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  • Specifications table br Value of the data br Experimental


    Specifications table
    Value of the data
    Experimental design, materials and methods The digital camera was attached to light transmission microscope with 10× objective magnification and no eye pieces. The blood smear has been illuminated by 50W halogen lamp and the image focused by normal microscopic focusing system in order to capture high resolution image of the stained blood smear. The acquired images subjected to segmentation process as a part of the date gap junctions stage involves the partitioning of the image plane into meaningful parts [1,2]. In this work a system scheme (Diagram 1) is proposed to segment both the RBCs form the background and the counting area which indicated by the triple line square on the glass slide [3]. The full description of the segmentation scheme is given as follows: At the first step, the captured smear image split into its three color component bands (red, green and blue) as shown in Fig. 1. The three grayscale components are examined and we note that the green components show a clear image of RBCs [4]. At the second step, the histogram green component has been performed and the initial threshold value taken as gray level corresponding to the peak of the histogram as shown in Fig. 2. At the third step, the areas of the objects on the threshold image has been determined which shows that the most common areas are less than 10 pixels corresponding to the area of the RBCs. The objects that have areas larger than this value (10) are due to inaccurate threshold as shown in Fig. 3. Based on this, if there is any object which has an area greater than 10 the feedback increases the value of threshold by one until no longer object has an area greater than 10 as shown in Fig. 4. At the fourth step, extracting the counting area by calibrating the cropped image to be the same area of the triple line square at that system setup as shown in Fig. 5. Finally, the number of objects in the extracted area determined which is corresponding to the number of RBCs in that area. A complete set of images, gap junctions their RBCs counts and segmentations are included as supplementary material to this article.
    Data, experimental design, materials and methods
    Acknowledgements Authors wish to thank the Finland Ministry of Foreign Affairs (CHIESA project [Climate Change Impacts on Ecosystem Services and Food Security in Eastern Africa]), French Ministry of Foreign Affairs and IRD (Institut de Recherche pour le Développement) (KENCCA-JEAI project [KENyan Climate Change and Adaptation-Jeunes Equipes AIRD]) and icipe (Nairobi, Kenya) for their financial supports. Authors wish to thank to Eric Muchugu for interpolation of rainfall data for Machakos Hills transect. Thanks are also given to Fritz Schulthess for his review of the manuscript and to the anonymous reviewers for their helpful comments and corrections.
    Data The data presented here show the prevalence of eucalypt pollen (percentage of individuals with eucalypt pollen) and of pollen of other types and the average pollen loads per individual for eucalypt and other pollen types for all bird species captured in a 14-month period, together with the number of captured individuals. See [1] for further information and discussion.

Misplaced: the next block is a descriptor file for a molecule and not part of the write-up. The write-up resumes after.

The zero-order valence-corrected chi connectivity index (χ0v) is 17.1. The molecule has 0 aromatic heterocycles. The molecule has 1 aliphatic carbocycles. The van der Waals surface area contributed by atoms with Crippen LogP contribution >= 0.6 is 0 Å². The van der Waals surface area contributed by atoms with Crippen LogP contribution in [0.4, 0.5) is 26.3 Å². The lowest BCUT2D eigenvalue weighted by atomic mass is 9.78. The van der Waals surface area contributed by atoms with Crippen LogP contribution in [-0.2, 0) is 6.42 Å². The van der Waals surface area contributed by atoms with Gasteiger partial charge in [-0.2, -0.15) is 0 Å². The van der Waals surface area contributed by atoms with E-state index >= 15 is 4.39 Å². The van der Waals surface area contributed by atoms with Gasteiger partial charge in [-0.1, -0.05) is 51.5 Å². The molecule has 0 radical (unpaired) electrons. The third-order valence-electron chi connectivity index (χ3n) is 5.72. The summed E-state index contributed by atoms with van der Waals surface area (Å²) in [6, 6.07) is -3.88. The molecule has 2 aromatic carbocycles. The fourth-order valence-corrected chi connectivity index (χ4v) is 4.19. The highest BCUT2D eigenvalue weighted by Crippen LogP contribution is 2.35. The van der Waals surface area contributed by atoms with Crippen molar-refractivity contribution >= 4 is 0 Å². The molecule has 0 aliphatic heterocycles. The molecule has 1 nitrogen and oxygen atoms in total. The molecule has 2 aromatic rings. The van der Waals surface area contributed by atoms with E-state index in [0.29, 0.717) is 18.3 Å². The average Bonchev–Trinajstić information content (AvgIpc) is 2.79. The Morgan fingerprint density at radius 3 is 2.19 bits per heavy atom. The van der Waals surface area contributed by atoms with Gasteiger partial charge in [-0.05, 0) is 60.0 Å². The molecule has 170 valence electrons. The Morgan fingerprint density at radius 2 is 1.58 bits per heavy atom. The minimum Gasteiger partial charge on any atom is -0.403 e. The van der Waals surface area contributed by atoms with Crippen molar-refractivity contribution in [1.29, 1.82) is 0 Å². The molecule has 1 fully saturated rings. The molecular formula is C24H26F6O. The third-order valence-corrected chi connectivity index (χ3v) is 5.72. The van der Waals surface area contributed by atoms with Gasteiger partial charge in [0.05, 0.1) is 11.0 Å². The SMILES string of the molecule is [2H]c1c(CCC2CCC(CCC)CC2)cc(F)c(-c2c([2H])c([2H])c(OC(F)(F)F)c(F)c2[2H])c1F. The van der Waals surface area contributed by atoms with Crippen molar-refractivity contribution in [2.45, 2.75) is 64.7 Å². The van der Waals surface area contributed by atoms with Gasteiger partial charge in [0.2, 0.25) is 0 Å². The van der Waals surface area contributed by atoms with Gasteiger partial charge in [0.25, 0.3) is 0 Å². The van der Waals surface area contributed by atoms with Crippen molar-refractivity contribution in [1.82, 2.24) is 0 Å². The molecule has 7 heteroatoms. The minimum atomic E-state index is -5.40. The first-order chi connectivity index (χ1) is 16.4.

Experimental design, materials and methods The study was carried out in two constant effort bird ringing stations operated by the bird ringing group Anduriña (see acknowledgments) in NW Spain (Darbo: 42°15′48.01″N 8°47′46.97″W; Coiro: 42°16′29.60″N 8°46′16.61″W). The stations are located 2.5km apart in mixed landscapes with agricultural land, abandoned fields, native forest patches, forestry plantations (of Eucalyptus globulus and Pinus pinaster) and scattered houses with their gardens. The two sites differ in the surface covered by E. globulus. In Coiro, E. globulus stands covered 19.5% of the area comprised within 300-m distance from mist nets (total area of 31.3ha), with a minimum distance between mist nets and E. globulus trees of c. 50m. In Darbo, E. globulus stands covered 7.9% (of an area of 17.7ha) and the minimum distance between mist nets and E. globulus trees was c. 200m. We set nine 12-m long nets in Darbo, making a total of 108m arranged in three 36-m long lines. In Coiro, we set six 12-m long nets, making a total of 76m arranged in four lines of 12m or 24m. Mist nets were operated one day per month in each site, from dawn to dusk, usually on two consecutive Saturdays: the closest to the 15th day of each month and the next one (weather permitting, avoiding rainy and windy days). The study was carried out between March 2014 and April 2015 (i.e. 14 months). For all birds captured, we collected pollen grains attached to the bill and surrounding feathers (forehead, chin and cheeks). For this, we used a lab spatula impregnated with a glycerine-based gel, which was then transferred to microscope slides [2]. When the amount of pollen was too much for one slide, we used two slides, or transferred a subsample of the whole amount to slides (1/2 or 1/4). Samples were processed by acetolysis [3] to aid pollen identification. The sampling effort was adjusted according to the density of pollen in each slide: for slides with low pollen density (≤2500 grains/cm2) pollen was quantified in 30 fields at ×100 magnification (19% of the area sampled; [4]), with further observation of the pollen grains detected in each field at ×400 magnification for identification. For slides with high pollen density (>2500 grains/cm2) we used 30 fields at ×400 magnification. Pollen was identified using our own pollen reference collections and the aid of expert palynologists (see acknowledgments).